Skip to main content

All Access Subscription

Get unlimited access to our full publication and article library.

Get Access Now

Interested in Group Sales? Learn more

<p>Researchers hope this long-acting solution every will boost PrEP adherence rates among those at risk for contracting HIV.</p>

First Injectable Pre-Exposure Prophylaxis Receives FDA Approval

By Jonathan Springston, Editor, Relias Media

The FDA this week approved cabotegravir extended-release injectable suspension, a first-of-its-kind pre-exposure prophylaxis (PrEP) to help at-risk adults lower the risk of acquiring HIV. Patients receive two initial injections, administered one month apart, then take an injection every two months.

Despite the expanded availability of PrEP, especially daily pills, data indicate only 25% of the more than 1 million patients eligible for PrEP even received a prescription for it in 2020. The FDA notes PrEP requires strict adherence to be effective; remembering to take a pill every day can be challenging. Efforts to conceal this medication, along with depression, poverty, and substance use disorders, also can affect PrEP adherence.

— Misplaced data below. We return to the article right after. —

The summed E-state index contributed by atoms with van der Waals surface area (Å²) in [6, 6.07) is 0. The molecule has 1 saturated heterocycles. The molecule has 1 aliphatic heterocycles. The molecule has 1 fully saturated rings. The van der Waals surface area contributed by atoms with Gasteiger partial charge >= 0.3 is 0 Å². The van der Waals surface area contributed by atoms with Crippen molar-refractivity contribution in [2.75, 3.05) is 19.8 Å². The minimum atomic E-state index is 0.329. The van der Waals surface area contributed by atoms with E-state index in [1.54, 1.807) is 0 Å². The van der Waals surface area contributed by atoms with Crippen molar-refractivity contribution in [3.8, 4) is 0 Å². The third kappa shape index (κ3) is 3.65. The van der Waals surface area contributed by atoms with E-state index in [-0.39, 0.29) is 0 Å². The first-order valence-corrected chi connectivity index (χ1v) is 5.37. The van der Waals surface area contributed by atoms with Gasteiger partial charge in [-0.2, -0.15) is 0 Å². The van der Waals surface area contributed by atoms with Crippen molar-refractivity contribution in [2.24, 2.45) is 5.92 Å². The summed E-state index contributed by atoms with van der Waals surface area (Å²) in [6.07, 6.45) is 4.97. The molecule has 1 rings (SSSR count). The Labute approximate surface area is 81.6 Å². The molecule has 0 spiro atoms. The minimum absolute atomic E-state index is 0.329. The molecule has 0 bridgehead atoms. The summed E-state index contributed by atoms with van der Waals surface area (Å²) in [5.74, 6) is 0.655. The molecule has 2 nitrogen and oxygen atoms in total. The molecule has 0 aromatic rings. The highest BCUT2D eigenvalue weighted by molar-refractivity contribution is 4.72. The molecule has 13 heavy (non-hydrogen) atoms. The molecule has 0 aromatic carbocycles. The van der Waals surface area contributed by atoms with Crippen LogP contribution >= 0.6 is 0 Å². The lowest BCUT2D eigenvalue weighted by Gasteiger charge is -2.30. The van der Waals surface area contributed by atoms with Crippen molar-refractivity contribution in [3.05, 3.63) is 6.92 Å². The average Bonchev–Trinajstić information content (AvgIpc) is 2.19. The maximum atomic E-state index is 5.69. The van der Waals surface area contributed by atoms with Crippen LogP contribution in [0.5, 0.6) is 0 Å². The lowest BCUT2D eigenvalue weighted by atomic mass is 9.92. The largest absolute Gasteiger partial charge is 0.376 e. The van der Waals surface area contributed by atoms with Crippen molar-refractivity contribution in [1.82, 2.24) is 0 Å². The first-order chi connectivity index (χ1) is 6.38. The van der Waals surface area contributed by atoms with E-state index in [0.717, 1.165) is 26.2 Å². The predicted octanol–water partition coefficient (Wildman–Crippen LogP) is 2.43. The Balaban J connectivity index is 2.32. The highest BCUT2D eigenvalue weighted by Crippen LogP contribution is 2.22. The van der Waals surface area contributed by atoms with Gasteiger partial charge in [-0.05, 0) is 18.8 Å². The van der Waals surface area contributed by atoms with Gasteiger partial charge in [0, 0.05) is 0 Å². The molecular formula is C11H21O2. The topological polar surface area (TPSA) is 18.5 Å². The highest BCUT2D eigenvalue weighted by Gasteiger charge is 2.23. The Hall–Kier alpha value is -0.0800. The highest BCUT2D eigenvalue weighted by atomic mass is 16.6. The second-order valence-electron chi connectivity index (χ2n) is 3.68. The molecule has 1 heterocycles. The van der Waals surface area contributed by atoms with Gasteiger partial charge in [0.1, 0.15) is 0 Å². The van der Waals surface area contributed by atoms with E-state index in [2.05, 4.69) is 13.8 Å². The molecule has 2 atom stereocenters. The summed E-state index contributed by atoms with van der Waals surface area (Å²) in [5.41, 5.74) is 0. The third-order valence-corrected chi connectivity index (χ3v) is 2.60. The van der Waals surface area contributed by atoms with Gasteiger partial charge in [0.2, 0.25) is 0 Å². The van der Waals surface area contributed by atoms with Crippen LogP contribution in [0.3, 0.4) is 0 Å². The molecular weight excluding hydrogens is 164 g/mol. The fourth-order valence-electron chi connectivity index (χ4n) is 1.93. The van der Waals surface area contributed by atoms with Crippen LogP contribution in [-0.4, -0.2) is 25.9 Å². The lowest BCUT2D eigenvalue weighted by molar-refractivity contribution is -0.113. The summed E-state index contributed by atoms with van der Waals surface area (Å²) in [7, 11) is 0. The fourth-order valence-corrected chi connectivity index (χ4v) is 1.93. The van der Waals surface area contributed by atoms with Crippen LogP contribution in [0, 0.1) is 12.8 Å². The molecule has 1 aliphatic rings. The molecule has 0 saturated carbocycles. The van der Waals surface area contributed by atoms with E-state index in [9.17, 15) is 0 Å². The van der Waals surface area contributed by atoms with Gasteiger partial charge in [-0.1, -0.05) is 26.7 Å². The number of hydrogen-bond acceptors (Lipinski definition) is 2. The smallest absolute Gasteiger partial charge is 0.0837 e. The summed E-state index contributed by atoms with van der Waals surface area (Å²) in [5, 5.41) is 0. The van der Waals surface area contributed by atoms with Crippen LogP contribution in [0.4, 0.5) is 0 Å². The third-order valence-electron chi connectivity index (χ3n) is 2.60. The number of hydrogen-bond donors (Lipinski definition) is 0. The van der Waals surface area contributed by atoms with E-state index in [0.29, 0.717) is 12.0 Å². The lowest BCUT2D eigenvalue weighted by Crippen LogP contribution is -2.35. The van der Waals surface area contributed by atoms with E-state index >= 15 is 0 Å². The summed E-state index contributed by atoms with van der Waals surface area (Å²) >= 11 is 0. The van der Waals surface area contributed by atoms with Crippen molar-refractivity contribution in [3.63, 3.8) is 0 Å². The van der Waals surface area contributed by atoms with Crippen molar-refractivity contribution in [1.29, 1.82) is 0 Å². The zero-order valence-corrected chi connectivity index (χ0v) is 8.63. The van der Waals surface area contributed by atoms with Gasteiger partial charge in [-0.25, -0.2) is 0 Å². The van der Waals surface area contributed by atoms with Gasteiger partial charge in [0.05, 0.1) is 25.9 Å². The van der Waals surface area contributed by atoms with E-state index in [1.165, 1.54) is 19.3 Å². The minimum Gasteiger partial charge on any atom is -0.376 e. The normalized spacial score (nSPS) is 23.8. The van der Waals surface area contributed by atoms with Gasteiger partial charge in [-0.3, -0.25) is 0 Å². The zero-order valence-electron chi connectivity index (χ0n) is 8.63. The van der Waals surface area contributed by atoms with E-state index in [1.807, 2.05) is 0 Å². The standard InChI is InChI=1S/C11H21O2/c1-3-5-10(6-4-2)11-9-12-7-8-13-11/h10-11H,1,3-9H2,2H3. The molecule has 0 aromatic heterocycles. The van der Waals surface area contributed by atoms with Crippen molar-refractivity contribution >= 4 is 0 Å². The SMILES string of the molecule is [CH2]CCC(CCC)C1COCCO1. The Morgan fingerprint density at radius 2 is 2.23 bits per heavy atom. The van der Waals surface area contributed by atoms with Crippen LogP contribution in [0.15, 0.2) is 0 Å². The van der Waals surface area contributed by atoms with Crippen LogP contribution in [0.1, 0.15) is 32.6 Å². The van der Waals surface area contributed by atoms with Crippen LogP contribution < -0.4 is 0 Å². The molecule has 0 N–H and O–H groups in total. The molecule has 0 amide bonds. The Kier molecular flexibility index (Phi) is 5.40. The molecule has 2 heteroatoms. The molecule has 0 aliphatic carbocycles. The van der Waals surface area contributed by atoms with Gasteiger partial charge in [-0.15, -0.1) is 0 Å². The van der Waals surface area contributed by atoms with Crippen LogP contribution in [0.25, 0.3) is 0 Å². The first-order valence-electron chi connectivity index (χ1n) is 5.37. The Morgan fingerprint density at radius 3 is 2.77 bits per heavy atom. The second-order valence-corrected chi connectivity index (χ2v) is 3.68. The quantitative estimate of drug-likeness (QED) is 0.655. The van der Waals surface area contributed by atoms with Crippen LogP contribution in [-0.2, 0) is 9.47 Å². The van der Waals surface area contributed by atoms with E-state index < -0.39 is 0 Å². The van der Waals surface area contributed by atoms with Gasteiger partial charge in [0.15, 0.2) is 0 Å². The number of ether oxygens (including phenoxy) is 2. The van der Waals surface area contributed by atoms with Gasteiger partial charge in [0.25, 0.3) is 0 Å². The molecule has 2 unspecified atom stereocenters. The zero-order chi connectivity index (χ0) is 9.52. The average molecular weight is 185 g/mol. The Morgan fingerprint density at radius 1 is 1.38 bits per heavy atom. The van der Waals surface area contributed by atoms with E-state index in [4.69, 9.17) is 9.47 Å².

“Many people who are vulnerable to HIV have complex lives that can make taking a daily pill to prevent HIV a burden. This can include stigma, fears about accidental disclosure of their medicine, as well as general complications from daily living. Together, these issues may contribute to low rates of PrEP usage and the expansion of the HIV epidemic,” Gabriel Maldonado, MBA, executive director and CEO, of TruEvolution, said in a statement. “Our community has been in dire need of additional HIV prevention options that may address their evolving needs, and cabotegravir long-acting for PrEP represents an exciting new option to help them reduce their risk of acquiring HIV.”

The FDA based approval on two randomized, double-blind trials that compared the injection to Truvada, a once-daily PrEP oral medication. Trial 1 included uninfected men and transgender women who have sex with men and have high-risk behavior for HIV infection. Trial 2 included uninfected cisgender women at risk of acquiring HIV. Participants who took the cabotegravir injection were 69% less likely to contract HIV in trial 1 and 90% less likely in trial 2.

For more on this and related subjects, be sure to read future issues of Infectious Disease Alert and Internal Medicine Alert.